Friday night we celebrated R's 3rd birthday. Tim and I love R and the group of friends gathered together. R in particular has a been a source of joy for us, because she is able to interact with us, enjoys hanging out with us, and is a girl!!
Our friends are so sensitive to our pregnancy, talk about Cara and this new little one. But it was as I was taking a picture of the four children there that I realized what I didn't have. Our little girl should be eager to get her arms around the delicious little baby boy. Our little girl should be the dark haired one in the midst of light haired girls.
On the way home I tried to reconcile my feelings. I have heard a lot of parents after loss talk about their subsequent children. "If I hadn't lost this child, I wouldn't have had the next child and I can't picture my life without him (her)." I can't do that. I simply can't. I will always want Cara to be here with us. This little one wasn't in the plan, and I wholeheartedly believe that this one will bring us joy. I just can't say I'm ok with giving up Cara to get to this one.
This struggle of reconciliation continued into Saturday. Saturday we celebrated my brother's graduation from college. My parents' house filled with family and friends. I heard the hugs and excited greetings of those who only see each other at our family gatherings. Unspoken went the last gathering we all were together at - my daughter's funeral.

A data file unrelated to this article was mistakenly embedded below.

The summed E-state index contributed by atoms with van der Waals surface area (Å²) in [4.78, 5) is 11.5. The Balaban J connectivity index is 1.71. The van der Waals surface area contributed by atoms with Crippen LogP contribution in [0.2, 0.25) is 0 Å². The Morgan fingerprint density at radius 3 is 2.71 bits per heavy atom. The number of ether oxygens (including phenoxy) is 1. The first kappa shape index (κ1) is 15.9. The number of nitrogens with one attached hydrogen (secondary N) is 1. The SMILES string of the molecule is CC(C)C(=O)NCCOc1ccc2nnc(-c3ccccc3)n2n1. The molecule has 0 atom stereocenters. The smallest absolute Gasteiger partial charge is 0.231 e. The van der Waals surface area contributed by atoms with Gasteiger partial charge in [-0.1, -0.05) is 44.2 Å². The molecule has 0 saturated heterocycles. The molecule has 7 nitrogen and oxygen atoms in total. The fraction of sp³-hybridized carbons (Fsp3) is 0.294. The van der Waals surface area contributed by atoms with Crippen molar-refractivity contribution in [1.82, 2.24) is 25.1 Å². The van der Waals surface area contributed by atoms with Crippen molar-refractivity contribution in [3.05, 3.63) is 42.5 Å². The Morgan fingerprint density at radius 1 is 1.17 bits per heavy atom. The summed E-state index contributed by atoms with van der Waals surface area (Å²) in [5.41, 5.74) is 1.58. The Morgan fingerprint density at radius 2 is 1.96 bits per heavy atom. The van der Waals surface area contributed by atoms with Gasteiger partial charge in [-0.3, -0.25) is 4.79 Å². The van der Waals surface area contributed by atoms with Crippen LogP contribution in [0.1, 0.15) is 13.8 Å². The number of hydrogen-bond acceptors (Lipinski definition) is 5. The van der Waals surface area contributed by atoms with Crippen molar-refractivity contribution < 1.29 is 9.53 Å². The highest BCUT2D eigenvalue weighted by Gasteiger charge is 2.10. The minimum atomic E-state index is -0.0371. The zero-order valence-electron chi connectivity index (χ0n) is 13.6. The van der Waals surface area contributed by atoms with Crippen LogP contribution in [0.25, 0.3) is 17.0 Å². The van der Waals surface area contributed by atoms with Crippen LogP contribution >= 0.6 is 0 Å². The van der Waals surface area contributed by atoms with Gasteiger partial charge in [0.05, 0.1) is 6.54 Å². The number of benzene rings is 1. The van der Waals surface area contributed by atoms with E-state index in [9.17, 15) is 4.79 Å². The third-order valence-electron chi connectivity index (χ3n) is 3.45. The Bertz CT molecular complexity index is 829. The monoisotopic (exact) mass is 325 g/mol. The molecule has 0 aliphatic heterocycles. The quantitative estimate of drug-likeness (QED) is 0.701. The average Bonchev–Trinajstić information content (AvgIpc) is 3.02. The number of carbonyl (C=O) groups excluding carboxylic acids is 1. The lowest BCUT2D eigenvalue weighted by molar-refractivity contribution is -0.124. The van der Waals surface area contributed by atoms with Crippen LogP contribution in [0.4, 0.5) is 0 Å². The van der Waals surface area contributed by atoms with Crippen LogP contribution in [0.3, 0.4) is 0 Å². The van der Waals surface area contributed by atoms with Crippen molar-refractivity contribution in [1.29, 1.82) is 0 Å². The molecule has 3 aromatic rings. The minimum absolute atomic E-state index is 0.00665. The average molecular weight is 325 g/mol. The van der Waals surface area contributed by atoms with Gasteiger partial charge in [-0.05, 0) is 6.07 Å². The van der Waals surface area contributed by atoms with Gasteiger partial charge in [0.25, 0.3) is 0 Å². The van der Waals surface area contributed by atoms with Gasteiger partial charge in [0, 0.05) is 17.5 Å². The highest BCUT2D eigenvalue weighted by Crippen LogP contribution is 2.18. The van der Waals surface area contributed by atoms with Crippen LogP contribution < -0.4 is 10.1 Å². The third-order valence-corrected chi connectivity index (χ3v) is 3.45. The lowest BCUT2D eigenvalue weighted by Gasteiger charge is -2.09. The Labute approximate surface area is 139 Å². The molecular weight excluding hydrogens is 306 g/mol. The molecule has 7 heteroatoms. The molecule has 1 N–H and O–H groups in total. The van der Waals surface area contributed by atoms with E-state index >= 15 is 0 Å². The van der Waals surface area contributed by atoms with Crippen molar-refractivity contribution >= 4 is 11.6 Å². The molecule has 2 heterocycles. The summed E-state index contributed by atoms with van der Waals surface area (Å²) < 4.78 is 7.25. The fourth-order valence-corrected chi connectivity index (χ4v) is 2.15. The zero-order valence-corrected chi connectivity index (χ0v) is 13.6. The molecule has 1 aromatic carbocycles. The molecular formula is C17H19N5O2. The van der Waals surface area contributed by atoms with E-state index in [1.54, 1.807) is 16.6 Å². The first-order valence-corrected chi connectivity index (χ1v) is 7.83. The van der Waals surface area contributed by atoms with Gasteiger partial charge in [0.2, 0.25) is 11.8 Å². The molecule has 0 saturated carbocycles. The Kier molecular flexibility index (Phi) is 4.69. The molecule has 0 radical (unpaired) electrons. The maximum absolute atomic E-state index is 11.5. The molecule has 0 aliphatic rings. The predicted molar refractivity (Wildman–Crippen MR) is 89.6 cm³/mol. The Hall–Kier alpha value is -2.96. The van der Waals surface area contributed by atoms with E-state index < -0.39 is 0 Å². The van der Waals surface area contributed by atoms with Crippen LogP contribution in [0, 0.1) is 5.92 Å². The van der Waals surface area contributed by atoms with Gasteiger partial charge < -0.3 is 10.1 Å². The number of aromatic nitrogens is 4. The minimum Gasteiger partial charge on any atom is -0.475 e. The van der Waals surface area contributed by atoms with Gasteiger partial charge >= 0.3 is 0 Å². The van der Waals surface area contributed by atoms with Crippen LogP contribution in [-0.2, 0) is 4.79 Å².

At 20 weeks pregnant, my belly was object of much attention. Lots of pats, rubs, comments. An out for those who didn't want to acknowledge the grief, the sadness, the loss, which subsequently was everyone. There was only one conversation that centered around my daughter. Everyone was outside enjoying the summer night, and I sought solace in the kitchen. My mom's best friend joined me at the kitchen table. She, having lost a baby, allowed me the space to share what I was truly feeling.
I realized that my pregnancy gives others the opportunity to cope with our loss and not far from my thoughts is how much more will this child allow that. The (not) replacement child. As she is passed around a crowd, will her big sister be mentioned? She isn't now. How could she be then?
Sunday brought more tears as my friend L preached one of the most amazing sermons I have heard on the day her son was baptized. She used birth analogies to connect the birth he receives at the waters of baptism and the rebirth he will continually experience through his life.